Hernia Mesh Complications May Affect Up To 170,000 In UK
An investigation conducted in the United Kingdom has uncovered significant evidence of hernia mesh’s dangers. In a story for the BBC program Victoria Derbyshire, reporters revealed that up to 170,000 patients who were implanted with hernia mesh products throughout the UK may have experienced complications over the past six years.
Up To 30% Of UK Hernia Mesh Patients Suffer Complications
Since 2012, an estimated 570,000 hernia mesh operations have been performed in the United Kingdom, according to the National Health Service (NHS) data. Surgeon experts, the BBC reports, say the complication rate for hernia mesh products lies between 12% and 30%.
Patients Describe Chronic Pain, Thoughts Of Suicide
In documenting the horrific suffering of many patients, Victoria Derbyshire spoke with men and women, some of whom have been left suicidal by severe and chronic pain following their hernia surgeries. One young woman, just 34-years-old, described pain so debilitating that she was forced to walk with a cane.
“It hurt all the time,” she said, “I had a cane because I just felt really unsteady on my feet.” Thankfully, she has been able to afford two corrective procedures, in which large patches of mesh were removed from inside her body. She credits these subsequent operations for improvements in her mobility and pain, but reports that she continues to struggle with the most basic tasks. “I was so active,” she continued, “running around, commuting, kayaking – and now I can’t pick up a sock from the floor.”
The Victoria Derbyshire program also focused on a second patient, David Ellis, who was left almost unable to walk after receiving a hernia mesh implant. “The life I knew is gone,” Ellis said. “I can’t even sleep properly. It’s not something that you’d choose for yourself. I have so many times come close to ending it, because of the pain.”
Hernia Mesh Widely Used Throughout World
According to the BBC, NHS-controlled hospitals have no consistent guidelines on the treatment of hernia patients. The most common procedure, however, involves the use of hernia mesh. After pushing the bulging tissue back inside the body, surgeons affix a sheet of surgical mesh, which in theory is designed to strengthen the muscle walls. In most cases, the mesh is made from polypropylene, a plastic frequently used in industrial manufacturing.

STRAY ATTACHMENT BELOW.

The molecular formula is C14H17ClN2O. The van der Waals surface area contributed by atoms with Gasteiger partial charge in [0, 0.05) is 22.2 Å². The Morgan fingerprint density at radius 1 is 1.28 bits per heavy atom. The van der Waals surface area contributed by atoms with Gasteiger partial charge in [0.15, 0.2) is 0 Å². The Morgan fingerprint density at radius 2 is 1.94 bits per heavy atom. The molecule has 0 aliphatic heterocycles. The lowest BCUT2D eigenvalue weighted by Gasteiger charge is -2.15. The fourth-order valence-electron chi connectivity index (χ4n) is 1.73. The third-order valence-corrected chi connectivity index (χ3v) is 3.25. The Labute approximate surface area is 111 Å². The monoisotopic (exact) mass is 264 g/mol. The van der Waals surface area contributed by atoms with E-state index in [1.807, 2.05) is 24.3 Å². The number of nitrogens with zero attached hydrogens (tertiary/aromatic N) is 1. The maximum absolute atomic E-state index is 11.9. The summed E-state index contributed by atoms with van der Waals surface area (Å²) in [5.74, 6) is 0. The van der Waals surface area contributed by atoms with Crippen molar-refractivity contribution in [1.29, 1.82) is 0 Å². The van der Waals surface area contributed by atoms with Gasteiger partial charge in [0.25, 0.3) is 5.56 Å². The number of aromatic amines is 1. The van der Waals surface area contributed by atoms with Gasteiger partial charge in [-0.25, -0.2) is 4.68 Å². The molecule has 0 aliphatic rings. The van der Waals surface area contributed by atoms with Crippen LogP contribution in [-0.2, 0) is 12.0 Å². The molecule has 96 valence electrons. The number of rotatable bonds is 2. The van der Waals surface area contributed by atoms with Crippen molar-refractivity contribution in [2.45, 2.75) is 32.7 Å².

The United Kingdom’s top medical device watchdog, the Medicines and Healthcare Products Regulatory Agency, continues to stand behind the safety of hernia mesh products, despite a substantial public protest over the side effects caused by these medical devices.
MP Fears Another Mesh Scandal
Labour Party Member of Parliament (MP) Owen Smith is worried about hernia mesh. In an interview for Victoria Derbyshire, MP Smith said he had fears that the United Kingdom could “potentially have another scandal on our hands.”
MP Smith leads the All Party Parliamentary Group on Surgical Mesh Implants, a group of parliamentarians who joined forces in the wake of the transvaginal mesh crisis to raise awareness around mesh implants and give voice to the “plight of mesh-injured” patients.
He believes the Medicines and Healthcare Products Regulatory Agency is failing to listen to injured victims. “It reflects the flawed system we have in place,” the MP said. “Neither the regulators or the manufacturers [are required] to follow up on problems.” Much of the blame, MP Smith states, must fall on the corporations responsible for manufacturing hernia mesh products.
What Is US Policy?
According to the U.S. Food & Drug Administration, approximately 1 million hernia repair procedures are performed in the United States every year. An estimated 90% of these repair operations involve the use of surgical hernia mesh.
Applying the 12% to 30% complication rate cited on the Victoria Derbyshire program, between 108,000 and 270,000 American hernia mesh patients could experience complications from their procedure every year.
As in the United Kingdom, the FDA continues to advocate for the use of surgical mesh in the repair of hernias, writing that, “the use of surgical mesh may also improve patient outcomes through decreased operative time and minimized recovery time.”